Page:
Friday, June 30, 2017

Hijabis Persist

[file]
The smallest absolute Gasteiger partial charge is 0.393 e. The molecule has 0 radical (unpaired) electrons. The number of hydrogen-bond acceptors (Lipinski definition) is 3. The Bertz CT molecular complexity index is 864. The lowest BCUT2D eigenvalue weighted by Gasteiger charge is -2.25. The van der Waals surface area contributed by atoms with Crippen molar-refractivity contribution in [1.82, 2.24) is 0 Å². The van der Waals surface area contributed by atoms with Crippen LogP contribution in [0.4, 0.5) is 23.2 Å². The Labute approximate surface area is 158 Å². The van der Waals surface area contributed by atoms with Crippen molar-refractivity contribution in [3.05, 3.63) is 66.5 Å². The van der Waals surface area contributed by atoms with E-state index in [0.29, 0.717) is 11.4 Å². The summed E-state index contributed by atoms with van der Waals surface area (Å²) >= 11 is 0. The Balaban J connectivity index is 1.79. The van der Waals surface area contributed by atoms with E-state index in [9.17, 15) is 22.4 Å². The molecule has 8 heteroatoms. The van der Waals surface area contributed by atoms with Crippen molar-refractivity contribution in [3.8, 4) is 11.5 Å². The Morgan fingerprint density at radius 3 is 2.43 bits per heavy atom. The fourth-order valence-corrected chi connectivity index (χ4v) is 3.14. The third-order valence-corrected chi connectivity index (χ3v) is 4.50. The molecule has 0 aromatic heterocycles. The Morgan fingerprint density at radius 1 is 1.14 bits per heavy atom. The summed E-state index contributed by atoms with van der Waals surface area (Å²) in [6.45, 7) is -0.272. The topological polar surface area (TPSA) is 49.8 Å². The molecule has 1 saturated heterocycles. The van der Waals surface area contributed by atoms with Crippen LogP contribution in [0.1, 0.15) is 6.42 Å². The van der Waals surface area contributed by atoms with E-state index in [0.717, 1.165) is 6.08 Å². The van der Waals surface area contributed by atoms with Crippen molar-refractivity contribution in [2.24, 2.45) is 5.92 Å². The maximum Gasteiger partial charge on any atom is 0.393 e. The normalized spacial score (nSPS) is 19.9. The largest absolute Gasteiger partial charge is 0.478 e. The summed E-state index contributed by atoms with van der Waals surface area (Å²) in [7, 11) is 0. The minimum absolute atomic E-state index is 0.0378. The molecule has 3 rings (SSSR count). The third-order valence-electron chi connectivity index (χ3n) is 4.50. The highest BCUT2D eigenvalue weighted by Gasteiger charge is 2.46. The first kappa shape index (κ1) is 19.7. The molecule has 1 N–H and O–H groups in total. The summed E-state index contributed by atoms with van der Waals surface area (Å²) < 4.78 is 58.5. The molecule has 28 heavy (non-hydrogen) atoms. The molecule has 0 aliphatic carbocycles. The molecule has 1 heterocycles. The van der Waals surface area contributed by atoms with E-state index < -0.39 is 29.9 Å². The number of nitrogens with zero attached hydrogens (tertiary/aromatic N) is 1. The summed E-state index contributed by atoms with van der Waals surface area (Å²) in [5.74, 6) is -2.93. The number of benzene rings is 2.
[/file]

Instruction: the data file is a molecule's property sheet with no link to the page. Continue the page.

This play below to be produced is open for further productions./ Any Artistic Director interested please leave info in comment box on this blog and you will be contacted ASAP Hijabis Persist/ Cast of Characters:/ Sadiqa/ Rehana/ Character Breakdown:/ Sadiqa/ Pakistani born US citizen./ She is a Muslim in her twenties, studying American History in Portland University. /Medium height, petite looking, pale complexion. Brown eyes, same color hair cut to shoulder length./ Rehana/ American African classmate of Sadiqa, also Muslim, studying Computer Information Systems. /Tall, athletic looking, large, dark eyes, dark complexion. /In her twenties, wears hijab./ Scene:/ A dorm room scantily furnished with two twin beds and a couple of writing desks. /When the curtain opens, Sadiqa and Rehana are seen lounging on their separate beds with pillows propped behind their backs./ Sadiqa/ Don’t you feel guilty, Rehana, that two men died and one wounded just because you were wearing a hijab./ Rehana/ I only feel anger, that’s all. /How can you say such a thing, Sadiqa? /Have you forgotten those racial slurs thrown at us? /You don’t wear hijab though you claim to be a Muslim. Sadiqa/ True Muslim is one who curbs his or her anger, no matter how harsh the provocation, Prophet Muhammad said./ As to hijab, it has nothing to do with Islam. /Clerics and zealots have concocted this manmade edict to control and oppress Muslim women./ Rehana (Shocked)/ How can you malign your own faith?/ I am proud to be a Muslim and wear hijab to protect my faith./ Sadiqa/ Islam is not about what you wear or how you cover your head, but loving, caring, sharing./ Besides there is not a single verse in the Quran which says Muslim women need to cover their heads./ Rehana (Scoffing)/ I never thought you could be so ignorant./ Don’t you know this verse: And tell the believing women to lower their gaze and be modest, and to display their adornments only that which is apparent, and to draw their scarves over their bosoms. 24:31 Quran./ Sadiqa (Smiling)/ Sure!/ Clerics succeeding in distorting Quranic verses and seducing Muslim girls to cover their heads, who cares about the bosom part, just look like penguins by wearing hijab, maybe that tickles the fancy of Cleric’s zeal, who knows. /That verse was revealed in response to pagan women going around Kaaba wearing low-neck dresses with their bosoms revealed./ Rehana (Frowning)/ I have never heard you talk like this before. /I guess we never discussed religion. How about this verse in the Quran: / O ye who believe! Enter not the dwellings of the Prophet for a meal without waiting for the proper time, unless permission is granted you. /But if you are invited, enter, and when your meal is ended, disperse. /Lingering not for conversation. /Lo, that would cause annoyance to the Prophet and he would be shy of asking you to go, but Allah is not shy of truth. /And when you ask of the wives of the Prophet anything, ask it from them behind a curtain. 33:53 Quran./ Sadiqa/ Another tool of tyranny and distortion in the hands of zealots. /This verse has nothing to do with hijab or veiling. It was revealed right after Prophet’s marriage to Zainab. /The wedding guests lingered over the food and didn’t leave until it was very late in the night./ Rehana (Desperately)/ How come then that so many Muslim girls wear hijab?/ Sadiqa/ How come that countless more who don’t wear hijab, yet they are devout Muslims./ Rehana (Confused)/ I don’t know./ Sadiqa/ I will tell you why, because they believe in living Islam by the example of Prophet’s own life and by his Message of love, peace and harmony. /Not by touting unIslamic hijab as a symbol of Islam. /It’s like shouting: Look at me, I am a Muslim!/ Rehana (Persistently)/ I don’t think that way./ Hijab is part of my faith and I want to preserve it against these sudden tides of hate and Islamophobia./ Sadiqa/ Extremists are cause of this Islamophobia and they are very happy to see the symbols of their zeal over the heads of the young girls. /Saudi Arabia funneling money into mosques to make zealots of Muslims and luring them to their dens of hate for killing. /Suicide bombers are promised reward of houris in heaven, though suicide is forbidden in Islam, not allowed under any condition./ Rehana/ How do you know that mosques are breeding zealots since you don’t even go to the mosque?/ Sadiqa/ Because my friends tell me so. /They also tell their parents they don’t want to go to the mosque because mulla teaches hatred./ Rehana/ I don’t know which mosque they go to? /Our Maulvi is nice. He teaches us to love one another, how to dress, what to eat, say our prayers and stay away from sins. /Somehow I feel hijab is holy. /It’s my fight against all this hate and prejudice which many Muslims suffer silently. /If I took it off I would feel naked. /Yes, it’s my fight against bigotry and hate-mongering./ Sadiqa (Laughing)/ You are steering this fight in the wrong direction. /Fight the bigotry and hypocrisy of the zealots. /Discard all symbols of zeal and anger, and hatred and prejudice will melt away./ Rehana/ You don’t understand the sanctity of hijab./ You have never worn one./ Sadiqa (Laughing again)/ Yes, I have!/ Our mulla at the mosque, when I did go to the mosque, convinced me that hijab is Islamic and I must wear it to become a good Muslim. /My mom was so upset, exclaiming: /I would never get a good husband looking like a penguin. /Yet I persisted for two years until I went to Egypt to study Arabic./ My teacher over there, I discovered, was a great Islamic scholar and she told me that hijab has nothing to do with Islam, no mention of such a thing in the Quran or Sunnah. /She also told me that by not wearing hijab and teaching my friends to do so might help the plight of the oppressed Saudi women who are forced to wear niqab, abeya./When I returned to US without hijab, my mom teased: /How could you not believe your own mother but only your Islamic teacher in Egypt./ Rehana/ Amazing! What’s niqab or abeya?/ Sadiqa/ Wahhabi version of unIslamic hijab, niqab is a veil with only two slits for eyes. /Abeya is black, more like a death-shroud covering Muslim women from head to toe, and they must wear it if they leave their home. /Also they are not allowed to be alone on the streets unless accompanied by a male chaperone./ Rehana/ Awful! What is Wahhabi?/ Sadiqa/ Rather, Wahhabism in Saudi Arabia which has replaced Islam with its distorted version of manmade laws. /Oppressing women, breeding extremists, killing Muslims and non-Muslims in the name of Islam./ Rehana/ Can’t imagine such a dark country could still exist in this century twenty-one./ I feel I have been sleepwalking all my life. /How are the conditions in Pakistan? Do girls wear hijab?/ Sadiqa/ Not when I was growing up, I had never seen anyone wear hijab./ I didn’t even know what hijab was until I migrated to US./ At one of the Muslim gatherings I noticed one woman with this kind of head-covering. /I asked someone seated next to me why she was covering her head. I was told she was from India and what she was wearing was called hijab. /A decade later when I visited my hometown Lahore in Pakistan I thought I had entered a hijabi city. /Forty percent of the girls wore hijabs. /My aunts told me that Saudis were funding Islamic schools and their Wahhabi teachings were making Pakistani girls hijabis and boys zealots if not suicide bombers./ Rehana/ It’s frightening! /And I thought I knew everything about Islam. / Now that I am beginning to learn I can’t explain this sudden need inside me to help others./ How can I help?/ Sadiqa/ Take first step of feeling guilty, no matter how innocently you became instrument of the tragic deaths of Ricky Best and Taliesen Namkai-Meche./ This will jumpstart the rite of atonement and you will feel cleansed of all anger. /Simultaneously, look within you and start feeling truly and eternally grateful to Micah Fletcher, the wounded survivor of racially charged Jeremy Joseph Christian./ Rehana/ Oh, I feel so stupid and miserable. /Even now my anger for Christian is more than my guilt in wearing hijab which became the cause of tragic deaths./ I can feel this wild impulse in me goading me to hit Christian over and over again if it could make America Great Again. /As if that would avenge the deaths of two innocent angels who stood up to defend me against the barrage of racial slurs./ Sadiqa (Sadly)/ This impulse of yours reminds me of Christ’s saying: Resist not Evil. /Hazrat Inayat Khan, one of the Sufi teachers explains that Resist not Evil means, when there is resistance to evil of the other person, do not become angry with him./ When you foster the same emotion, you add to his, and you increase the same fire in yourself. /It is like infecting yourself with a contagious disease instead of curing it. /Anger and bitterness will die in time./ Rehana/ I need to learn more, about Christians too, and from learned Muslims, it is becoming obvious. /With no fault of my own and perhaps ignorantly, I became the instrument of two tragic deaths. /I need to do something, to help, to atone, what can I do?/ Sadiqa/ After the completion of first step, the second in line is to take off your hijab and reach out to as many Muslim girls as you can to educate them in the true precepts of Islam. /Convince them to challenge the manmade edicts of zealots by making a pile of discarded hijabs and feed those symbols of zeal to the flames./ Rehana (Peeling off her hijab)/ What’s next?/ Sadiqa/ Continue reaching out to young Muslim girls till centuries-old lies of the zealots are replaced with the purity of Islamic truth./ Rehana/ And what is the truth?/ Sadiqa/ Truth is a relative term, yet during the lifetime of the Prophet, Muslim women participated in public life and didn’t wear hijabs. /The pagan women as well as women from Judo-Christian background wore veil and hijab as mark of wealth, status and distinction. /To instill the virtue of equality amongst Muslims, the Prophet Muhammad forbade the Muslim women to wear veils./ Rehana/ I think I will reach out as far as Saudi Arabia till the oppressed women over there are not forced to wear those death-shrouds while still living. /What do say those dark gowns are, abeyas, I guess./ Sadiqa (Cheerfully)/ What about Afghanistan where Taliban love to imprison all women in burqas./ Rehana/ What is burqas?/ Sadiqa/ Burqa, twin of Saudi abeya, you might say, white death-shroud, but it can be of any color with only mesh around the eyes to look at the world, breath almost choked. /When Taliban ruled Afghanistan, they used to flog women even if their one toe was visible from under the burqa./ Rehana/ So much cruelty in the world, unbelievable! /And women oppression worst of all in many countries./ Sadiqa/ Not as brutal as in Saudi Arabia. /Their Religious Police oppressing women on the streets and at home./Yet, Muslim girls themselves in other countries inventing their own zeal and mode of self-oppression or glorification, don’t know which one? Have you heard, burkinis?/ Rehana/ Yes, in France, those Muslim girls fashioning their own swimwear, even hijabis look down upon. /They do look ridiculous, even looking like penguins doesn’t look that bad. /Yet, now it makes sense why they call it burkini, sort of combination of burqa and bikini./ Sadiqa/ Saddest part is even name-brand companies are portraying hijabi girls as young Islamic models to promote their shoes, jewelry and clothing./ As to burkini, covered from head to toe, they seem to be proclaiming: Look at me, I am a Muslim./ Didn’t I say that before?/ Rehana/ At times I too thought it sad, but now the thought itself depresses me./ I am beginning to see that Muslim girls like me are going through identity crisis. /Our parents too feel threatened as if their religion is being swallowed by Western ideology of feminism, if not by Christian way of living. /I have not much thought about it, since the thought itself is gloomy./ Sadiqa/ Let’s discard our own present gloom too, and think of cheerful living in hope of a better future. /Together, we will stand against the hurdles of bigotry. /And even without our help, many more like Micah Fletcher will stay alive to make America proud as the land of Liberty, chivalry and compassion./ Rehana (Thoughtfully getting down from the bed)/ Not yet time to sleep. So, let’s find some halal place to eat in Portland./ Sadiqa (Sprinting down her own bed and laughing)/ In Pakistan they say:/All zealots go searching for halal meat in the market with haram money in their pockets. /Haram in this context meaning money obtained as bribery, extortion, drug-dealing./ The Curtain/ ‘What lies behind us and what lies before us are tiny matters compared to what lies within us.’ /Henry S. Haskins